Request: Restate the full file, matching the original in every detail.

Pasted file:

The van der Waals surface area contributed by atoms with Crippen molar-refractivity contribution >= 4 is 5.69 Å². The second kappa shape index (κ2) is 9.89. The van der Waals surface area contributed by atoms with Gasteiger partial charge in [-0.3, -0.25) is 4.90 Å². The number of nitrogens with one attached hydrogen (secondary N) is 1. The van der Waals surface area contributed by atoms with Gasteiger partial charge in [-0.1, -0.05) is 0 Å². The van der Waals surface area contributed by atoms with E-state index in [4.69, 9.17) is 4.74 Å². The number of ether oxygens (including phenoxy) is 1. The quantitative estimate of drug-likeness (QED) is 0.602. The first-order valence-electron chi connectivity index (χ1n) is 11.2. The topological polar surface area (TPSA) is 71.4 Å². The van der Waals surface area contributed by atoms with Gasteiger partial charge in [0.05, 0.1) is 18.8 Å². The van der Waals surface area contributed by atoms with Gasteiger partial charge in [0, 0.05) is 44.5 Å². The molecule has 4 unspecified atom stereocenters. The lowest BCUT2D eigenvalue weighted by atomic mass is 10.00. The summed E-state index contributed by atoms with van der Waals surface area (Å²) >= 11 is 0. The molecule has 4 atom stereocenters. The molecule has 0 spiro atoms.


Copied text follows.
The van der Waals surface area contributed by atoms with Crippen molar-refractivity contribution >= 4 is 5.69 Å². The second kappa shape index (κ2) is 9.89. The van der Waals surface area contributed by atoms with Gasteiger partial charge in [-0.3, -0.25) is 4.90 Å². The number of nitrogens with one attached hydrogen (secondary N) is 1. The van der Waals surface area contributed by atoms with Gasteiger partial charge in [-0.1, -0.05) is 0 Å². The van der Waals surface area contributed by atoms with E-state index in [4.69, 9.17) is 4.74 Å². The number of ether oxygens (including phenoxy) is 1. The quantitative estimate of drug-likeness (QED) is 0.602. The first-order valence-electron chi connectivity index (χ1n) is 11.2. The topological polar surface area (TPSA) is 71.4 Å². The van der Waals surface area contributed by atoms with Gasteiger partial charge in [0.05, 0.1) is 18.8 Å². The van der Waals surface area contributed by atoms with Gasteiger partial charge in [0, 0.05) is 44.5 Å². The molecule has 4 unspecified atom stereocenters. The lowest BCUT2D eigenvalue weighted by atomic mass is 10.00. The summed E-state index contributed by atoms with van der Waals surface area (Å²) >= 11 is 0. The molecule has 4 atom stereocenters. The molecule has 0 spiro atoms.